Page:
RP2040

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The RP2040 is a 32-bit dual ARM Cortex-M0+ microcontroller integrated circuit by Raspberry Pi Foundation.[1][2][3] At the same time it was released as part of the Raspberry Pi Pico board.[1]

Overview[edit]

The chip was announced on 21st January 2021 and is the first processor designed by the Raspberry Pi Foundation.[1][2] The processor is low cost, with the Raspberry Pi Pico being introduced at US$4. The processor can be programmed in C/C++ and MicroPython.[1] It is powerful enough to run TensorFlow Lite.[1]

At announcement time four other manufacturers (Adafruit, Pimoroni, Arduino, SparkFun) were at advanced stages of their product design, awaiting the widespread availability of chips to be put in to production.[4] SparkFun has since released products based around the RP2040.[5]

Hackaday notes the benefits of the RP2040 as being from the Raspberry Pi Foundation, having a good feature set, and being released in low-cost packages.[6]

Per the datasheet, there are multiple version of the chip:
"The full source for the RP2040 bootrom can be found at https://github.com/raspberrypi/pico-bootrom.
This includes both version 1 and version 2 of the bootrom, which correspond to the B0 and B1 silicon revisions, respectively."

Features[edit]

The chip is 40nm silicon in a 7 × 7 mm QFN-56 SMD package.

  • Key features: [7]
    • 133 MHz dual ARM Cortex-M0+ cores (overclockable to over 400 MHz[8])
      • Each core has an integer divider peripheral, and two interpolators.
    • 264 KB SRAM in six independent banks
    • No internal Flash or EEPROM memory (after reset, the boot-loader loads firmware from either external flash memory or USB bus into internal SRAM)
    • QSPI bus controller, supporting up to 16 MB of external Flash memory
    • DMA controller
    • AHB crossbar, fully-connected
    • On-chip programmable LDO to generate core voltage
    • 2 on-chip PLLs to generate USB and core clocks
    • 30 GPIO pins, of which 4 can optionally be used as analog inputs
  • Peripherals:
    • 2 UARTs
    • 2 SPI controllers
    • 2 I²C controllers
    • 16 PWM channels
    • USB 1.1 controller and PHY, with host and device support
    • 8 PIO state machines

Boards[edit]

A number of manufacturers have announced their own boards using the RP2040.

Board name Manufacturer Link number of headers number of GND pins debug connection number of pads other connectors size (mm) castellated signal LEDs power LEDs RGB LEDs charging LEDs LCD flash size number of GPIO number of ADC buttons USB connector battery charger battery microphone IMU wifi Bluetooth silkscreen mounting holes
Pico Raspberry Pi [9] 40+3 8+1 via headers 6 51x21 yes 1 (green) 2MB 26 3 BOOTSEL micro-USB bottom 4
Nano RP2040 Connect Arduino [10] 30 2 via pads 5+4+2 45x18 yes 1 1 16MB 1 micro-USB yes 9-axis u-blox NINA-W102 as wifi 4
Tiny 2040 Pimoroni [11] 8+3 2+1 via headers 22.9x18.2x6 yes 1 8MB 12 4 BOOTSEL + RESET USB-C top 0
Keybow 2040 Pimoroni [12] 0 (USB only) 16 (1 per key) 16 keys USB-C n/a 0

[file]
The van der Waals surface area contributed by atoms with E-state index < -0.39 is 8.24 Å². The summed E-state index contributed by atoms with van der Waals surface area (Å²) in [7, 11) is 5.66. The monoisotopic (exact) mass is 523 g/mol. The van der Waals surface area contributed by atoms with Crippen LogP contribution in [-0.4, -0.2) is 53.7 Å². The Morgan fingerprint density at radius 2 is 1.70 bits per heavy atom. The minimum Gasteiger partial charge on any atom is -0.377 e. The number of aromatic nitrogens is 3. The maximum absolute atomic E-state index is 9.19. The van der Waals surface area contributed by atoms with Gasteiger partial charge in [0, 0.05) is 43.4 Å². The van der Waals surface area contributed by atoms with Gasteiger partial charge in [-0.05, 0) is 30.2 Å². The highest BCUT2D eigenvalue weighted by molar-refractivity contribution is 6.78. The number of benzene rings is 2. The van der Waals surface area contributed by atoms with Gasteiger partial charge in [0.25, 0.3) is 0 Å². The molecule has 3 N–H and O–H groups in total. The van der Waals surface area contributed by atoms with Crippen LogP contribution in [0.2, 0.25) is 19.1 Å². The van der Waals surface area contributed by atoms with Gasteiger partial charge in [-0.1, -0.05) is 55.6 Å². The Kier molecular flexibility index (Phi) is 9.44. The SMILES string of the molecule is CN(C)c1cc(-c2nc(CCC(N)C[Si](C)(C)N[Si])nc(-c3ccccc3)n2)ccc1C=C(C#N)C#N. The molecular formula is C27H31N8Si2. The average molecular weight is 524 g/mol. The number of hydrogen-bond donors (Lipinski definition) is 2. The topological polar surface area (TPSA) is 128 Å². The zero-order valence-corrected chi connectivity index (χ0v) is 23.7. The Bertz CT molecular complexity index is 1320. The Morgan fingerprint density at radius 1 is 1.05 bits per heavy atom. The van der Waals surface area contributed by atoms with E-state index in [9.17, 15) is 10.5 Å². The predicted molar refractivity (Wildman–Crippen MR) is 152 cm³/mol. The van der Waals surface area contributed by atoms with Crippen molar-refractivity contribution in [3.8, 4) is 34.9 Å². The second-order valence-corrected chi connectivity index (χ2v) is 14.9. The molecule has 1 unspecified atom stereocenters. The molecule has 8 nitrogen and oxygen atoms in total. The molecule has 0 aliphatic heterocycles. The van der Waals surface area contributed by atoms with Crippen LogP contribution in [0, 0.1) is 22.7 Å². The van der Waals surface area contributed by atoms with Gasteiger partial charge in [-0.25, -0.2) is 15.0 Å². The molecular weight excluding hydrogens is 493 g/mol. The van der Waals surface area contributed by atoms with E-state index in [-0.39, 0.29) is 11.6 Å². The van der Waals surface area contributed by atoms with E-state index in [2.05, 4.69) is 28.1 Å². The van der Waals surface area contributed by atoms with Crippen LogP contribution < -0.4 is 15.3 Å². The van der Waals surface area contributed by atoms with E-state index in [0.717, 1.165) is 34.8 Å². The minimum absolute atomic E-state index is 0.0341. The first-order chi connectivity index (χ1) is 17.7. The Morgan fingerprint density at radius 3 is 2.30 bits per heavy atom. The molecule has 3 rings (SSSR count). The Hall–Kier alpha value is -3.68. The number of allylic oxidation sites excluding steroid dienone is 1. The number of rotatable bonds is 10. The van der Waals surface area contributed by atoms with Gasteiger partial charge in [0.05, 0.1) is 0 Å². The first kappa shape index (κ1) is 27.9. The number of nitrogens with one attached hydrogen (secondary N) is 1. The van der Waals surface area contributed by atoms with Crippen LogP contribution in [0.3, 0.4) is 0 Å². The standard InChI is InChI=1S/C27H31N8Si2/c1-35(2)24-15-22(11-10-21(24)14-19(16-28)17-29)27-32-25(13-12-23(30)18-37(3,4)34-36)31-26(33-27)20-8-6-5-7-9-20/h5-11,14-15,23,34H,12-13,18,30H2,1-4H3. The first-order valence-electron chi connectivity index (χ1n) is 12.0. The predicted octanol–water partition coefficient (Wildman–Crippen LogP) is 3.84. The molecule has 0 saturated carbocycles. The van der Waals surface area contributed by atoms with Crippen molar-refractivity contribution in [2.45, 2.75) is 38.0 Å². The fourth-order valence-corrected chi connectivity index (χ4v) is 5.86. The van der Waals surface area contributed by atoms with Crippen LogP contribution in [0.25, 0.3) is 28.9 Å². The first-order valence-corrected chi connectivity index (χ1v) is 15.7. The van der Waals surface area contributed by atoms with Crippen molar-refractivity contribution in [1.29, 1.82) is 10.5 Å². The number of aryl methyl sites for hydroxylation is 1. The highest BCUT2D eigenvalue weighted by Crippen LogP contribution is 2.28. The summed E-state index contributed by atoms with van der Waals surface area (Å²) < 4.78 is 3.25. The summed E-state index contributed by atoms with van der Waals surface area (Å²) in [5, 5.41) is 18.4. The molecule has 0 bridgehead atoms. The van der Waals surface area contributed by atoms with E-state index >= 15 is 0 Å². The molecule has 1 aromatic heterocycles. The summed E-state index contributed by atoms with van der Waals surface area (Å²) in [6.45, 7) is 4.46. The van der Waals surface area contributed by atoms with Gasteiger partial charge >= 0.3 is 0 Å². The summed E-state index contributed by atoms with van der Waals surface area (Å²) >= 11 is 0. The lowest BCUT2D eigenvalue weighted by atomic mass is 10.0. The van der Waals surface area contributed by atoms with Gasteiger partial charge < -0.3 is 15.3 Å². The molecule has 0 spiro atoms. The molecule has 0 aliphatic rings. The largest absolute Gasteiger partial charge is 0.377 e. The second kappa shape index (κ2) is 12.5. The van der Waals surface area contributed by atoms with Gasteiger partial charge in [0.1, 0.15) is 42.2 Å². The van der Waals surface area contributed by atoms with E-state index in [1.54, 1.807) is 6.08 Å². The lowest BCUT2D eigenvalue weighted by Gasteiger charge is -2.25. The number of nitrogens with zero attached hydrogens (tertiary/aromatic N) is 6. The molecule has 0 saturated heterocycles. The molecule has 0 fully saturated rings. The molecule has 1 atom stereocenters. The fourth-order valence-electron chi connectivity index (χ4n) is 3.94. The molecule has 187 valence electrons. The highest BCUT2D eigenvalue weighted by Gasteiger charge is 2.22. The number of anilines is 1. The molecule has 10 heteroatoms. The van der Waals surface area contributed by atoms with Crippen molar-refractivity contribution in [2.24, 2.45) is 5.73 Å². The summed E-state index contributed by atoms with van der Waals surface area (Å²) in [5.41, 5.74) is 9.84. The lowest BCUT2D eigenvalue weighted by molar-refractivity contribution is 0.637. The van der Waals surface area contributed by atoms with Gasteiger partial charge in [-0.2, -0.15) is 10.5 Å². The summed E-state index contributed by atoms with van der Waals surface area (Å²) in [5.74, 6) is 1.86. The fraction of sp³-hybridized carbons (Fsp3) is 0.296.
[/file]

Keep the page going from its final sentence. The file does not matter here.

PicoSystem Pimoroni [13] 0 (self contained) 240x240, colour 4 + joypad USB-C yes n/a 0
Feather RP2040 Adafruit [14] 28 1 via pins STEMMA QT, lipo battery 50.8x22.8x7 no 1 (red, GP13) 1 1 8MB 21 4 BOOTSEL + RESET USB-C yes both 4
ItsyBitsy RP2040 Adafruit [15] 33 via headers 36x18x4 no 1 (red) 1 4MB 23 4 BOOTSEL + RESET micro-USB no 0
Pro Micro - RP2040 Sparkfun [16] 24 3 4+2 QWIIC 36x18 yes 1 1 16MB 20 4 BOOTSEL + RESET USB-C both
Thing Plus RP2040 Sparkfun [17] 28 1 JTAG pins QWIIC, lipo battery 59x23 no 1 (blue) 1 (red) 1 1 (yellow) 16MB 18 4 BOOTSEL + RESET USB-C yes both 4
MicroMod RP2040 Sparkfun [18] 0 edge connector 22x22 n/a 1 16MB 29 3 none edge connector n/a

See also[edit]

  • Arduino - a popular microcontroller board family

References[edit]

  1. ^ a b c d e "Meet Raspberry Silicon: Raspberry Pi Pico now on sale at $4". January 21, 2021.
  2. ^ a b Adams, James (1 February 2021). "Raspberry Pi RP2040: Our Microcontroller for the Masses". Arm Blueprint. Retrieved 20 February 2021.
  3. ^ "RP2040 Datasheet" (PDF). Raspberry Pi Foundation. Retrieved 20 February 2021.
  4. ^ "Tweet". twitter.com. Retrieved 2021-02-18.
  5. ^ "RP2040 - A microcontroller from Raspberry Pi - SparkFun Electronics". www.sparkfun.com. Retrieved 20 February 2021.
  6. ^ Williams, Elliot (20 January 2021). "Raspberry Pi Enters Microcontroller Game With $4 Pico". Hackaday. Retrieved 20 February 2021.
  7. ^ "RP2040 Datasheet" (PDF). RaspberryPi.org. Retrieved 2021-03-28.
  8. ^ "Robin Grosset Takes a Raspberry Pi Pico's RP2040 to New Heights with an Overclock to 420MHz". Hackster.io. Retrieved 2021-03-28.
  9. ^ https://www.raspberrypi.org/products/raspberry-pi-pico/
  10. ^ https://blog.arduino.cc/2021/01/20/welcome-raspberry-pi-to-the-world-of-microcontrollers/
  11. ^ https://shop.pimoroni.com/products/tiny-2040
  12. ^ https://shop.pimoroni.com/products/keybow-2040
  13. ^ https://shop.pimoroni.com/products/picosystem
  14. ^ https://www.adafruit.com/product/4884
  15. ^ https://www.adafruit.com/product/4888
  16. ^ https://www.sparkfun.com/products/17717
  17. ^ https://www.sparkfun.com/products/17745
  18. ^ https://www.sparkfun.com/products/17720

External links[edit]